GPs too rare and expensive for NHS 111, says official

NHS England could be about to abandon proposals to put GPs into 111 call centres, after a top official said there aren't enough of them.

Call centre: doubts over GP role in NHS 111
Call centre: doubts over GP role in NHS 111

NHS England’s national medical advisor on 111 Dr Ossie Rawstorne said it had been ‘naive’ to assume putting GPs into the phone triage service would solve its problems, and the existing workforce should have been better equipped instead.

GP early intervention pilots were launched earlier this year in an attempt to provide clinical advice earlier for those who require it and reduce the number of urgent and acute referrals from the service.

Dr Rawstorne was speaking at the conference of out-of-hours group Urgent Health UK about new commissioning standards for the 111 services, which are set to be reprocured by CCGs. He said the focus should have been on making better use of the existing clinical and non-clinical workforce, warning that he was ‘not sure we've equipped it adequately to do the job we're asking’.

GP pilot findings

The findings of a study into the GP pilots could be published within weeks. But Dr Rawstorne, a former GP, said there were no ‘prizes for guessing what the findings are’.

‘Yes you can increase the number of self care patients, you can reduce the acuity of ambulance dispositions and ED dispositions, but it's actually very difficult to recruit GPs to do it and it's quite an expensive way to do it,' he said.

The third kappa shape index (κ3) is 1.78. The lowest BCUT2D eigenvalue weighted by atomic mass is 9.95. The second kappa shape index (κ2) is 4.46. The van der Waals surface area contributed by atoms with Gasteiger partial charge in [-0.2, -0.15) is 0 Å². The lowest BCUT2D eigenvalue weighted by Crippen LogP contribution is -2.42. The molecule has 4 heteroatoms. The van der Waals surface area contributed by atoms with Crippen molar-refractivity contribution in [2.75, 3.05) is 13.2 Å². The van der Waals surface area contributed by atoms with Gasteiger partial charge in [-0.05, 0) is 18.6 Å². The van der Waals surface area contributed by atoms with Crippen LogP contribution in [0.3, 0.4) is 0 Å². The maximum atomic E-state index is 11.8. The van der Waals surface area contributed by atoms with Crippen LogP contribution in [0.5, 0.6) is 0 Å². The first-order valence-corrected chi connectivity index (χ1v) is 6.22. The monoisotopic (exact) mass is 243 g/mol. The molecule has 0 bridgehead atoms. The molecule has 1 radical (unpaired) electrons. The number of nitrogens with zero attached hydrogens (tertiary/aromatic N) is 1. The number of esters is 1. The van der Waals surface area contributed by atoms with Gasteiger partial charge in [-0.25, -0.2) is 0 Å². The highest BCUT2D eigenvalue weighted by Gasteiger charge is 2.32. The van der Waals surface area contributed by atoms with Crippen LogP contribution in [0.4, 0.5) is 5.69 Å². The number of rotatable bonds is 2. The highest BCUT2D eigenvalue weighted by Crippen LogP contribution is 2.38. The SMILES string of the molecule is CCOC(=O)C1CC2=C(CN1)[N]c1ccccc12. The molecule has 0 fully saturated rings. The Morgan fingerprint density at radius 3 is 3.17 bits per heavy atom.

Introducing a new set of professionals who are ‘quite rare beasts’ into the system was ‘a bit odd’, said Dr Rawstorne, ‘when we weren't really doing anything about understanding our current workforce’. A new programme of workforce development will now address that issue.

Call handling ineffective

The NHS Pathways algorithm used by 111 call handlers is not effective for a big proportion of patients - those with complex needs, said Dr Rawstorne.

‘The difficulty is finding exactly how big that group is, and finding where they sit, and how you identify them right at the beginning of the call, so you don't put people through two processes.’

What needs to happen, he said, was to make the service’s existing clinical workforce ‘a lot more effective than they are’.

‘We've already got a big workforce. It doesn't appear to be delivering the improved outcomes I would expect from their involvement in individual cases, so what do we need to do differently if we are going to improve those?’

He added that developing the workforce should have happened before the GP pilots.

‘I wish we'd done that bit first, and not the GP bit. But at the time, it seemed like the whole world was saying the answer to 111's problems is just put GPs in there and people bought into that notion a little bit. And I think it was always a little bit naive to think that even if we wanted to, we could, and whether it was the right place for them to sit, anyway. So I think we've lost a bit of time, but we can't afford not to do it. We have to solve that problem.’

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